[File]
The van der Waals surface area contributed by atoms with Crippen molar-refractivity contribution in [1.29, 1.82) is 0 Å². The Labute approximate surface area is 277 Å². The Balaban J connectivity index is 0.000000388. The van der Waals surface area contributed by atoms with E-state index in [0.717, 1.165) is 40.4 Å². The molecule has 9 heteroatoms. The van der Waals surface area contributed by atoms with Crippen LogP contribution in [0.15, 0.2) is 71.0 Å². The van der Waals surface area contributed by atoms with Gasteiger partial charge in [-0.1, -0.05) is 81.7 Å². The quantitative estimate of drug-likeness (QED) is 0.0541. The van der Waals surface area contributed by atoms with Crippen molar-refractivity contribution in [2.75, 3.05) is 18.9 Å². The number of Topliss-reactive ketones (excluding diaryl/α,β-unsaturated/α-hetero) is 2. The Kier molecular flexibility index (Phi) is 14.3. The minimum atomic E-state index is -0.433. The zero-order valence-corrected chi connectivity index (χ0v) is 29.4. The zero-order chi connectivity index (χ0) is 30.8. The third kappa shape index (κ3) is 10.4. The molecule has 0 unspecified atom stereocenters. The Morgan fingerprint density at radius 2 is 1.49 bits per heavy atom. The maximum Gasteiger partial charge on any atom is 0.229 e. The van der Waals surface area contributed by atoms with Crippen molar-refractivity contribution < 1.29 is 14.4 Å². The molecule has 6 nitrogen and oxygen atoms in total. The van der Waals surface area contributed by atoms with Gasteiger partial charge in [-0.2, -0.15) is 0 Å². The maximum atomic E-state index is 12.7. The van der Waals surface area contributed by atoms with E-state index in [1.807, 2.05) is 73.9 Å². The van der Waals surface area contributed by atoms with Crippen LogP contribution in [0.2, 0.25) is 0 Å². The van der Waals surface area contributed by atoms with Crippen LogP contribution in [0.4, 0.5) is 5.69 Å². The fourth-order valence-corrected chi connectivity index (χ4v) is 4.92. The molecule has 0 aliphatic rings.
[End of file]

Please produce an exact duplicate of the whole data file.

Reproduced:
The van der Waals surface area contributed by atoms with Crippen molar-refractivity contribution in [1.29, 1.82) is 0 Å². The Labute approximate surface area is 277 Å². The Balaban J connectivity index is 0.000000388. The van der Waals surface area contributed by atoms with E-state index in [0.717, 1.165) is 40.4 Å². The molecule has 9 heteroatoms. The van der Waals surface area contributed by atoms with Crippen LogP contribution in [0.15, 0.2) is 71.0 Å². The van der Waals surface area contributed by atoms with Gasteiger partial charge in [-0.1, -0.05) is 81.7 Å². The quantitative estimate of drug-likeness (QED) is 0.0541. The van der Waals surface area contributed by atoms with Crippen molar-refractivity contribution in [2.75, 3.05) is 18.9 Å². The number of Topliss-reactive ketones (excluding diaryl/α,β-unsaturated/α-hetero) is 2. The Kier molecular flexibility index (Phi) is 14.3. The minimum atomic E-state index is -0.433. The zero-order valence-corrected chi connectivity index (χ0v) is 29.4. The zero-order chi connectivity index (χ0) is 30.8. The third kappa shape index (κ3) is 10.4. The molecule has 0 unspecified atom stereocenters. The Morgan fingerprint density at radius 2 is 1.49 bits per heavy atom. The maximum Gasteiger partial charge on any atom is 0.229 e. The van der Waals surface area contributed by atoms with Crippen molar-refractivity contribution < 1.29 is 14.4 Å². The molecule has 6 nitrogen and oxygen atoms in total. The van der Waals surface area contributed by atoms with Gasteiger partial charge in [-0.2, -0.15) is 0 Å². The maximum atomic E-state index is 12.7. The van der Waals surface area contributed by atoms with E-state index in [1.807, 2.05) is 73.9 Å². The van der Waals surface area contributed by atoms with Crippen LogP contribution in [0.2, 0.25) is 0 Å². The van der Waals surface area contributed by atoms with Crippen LogP contribution in [0.4, 0.5) is 5.69 Å². The fourth-order valence-corrected chi connectivity index (χ4v) is 4.92. The molecule has 0 aliphatic rings.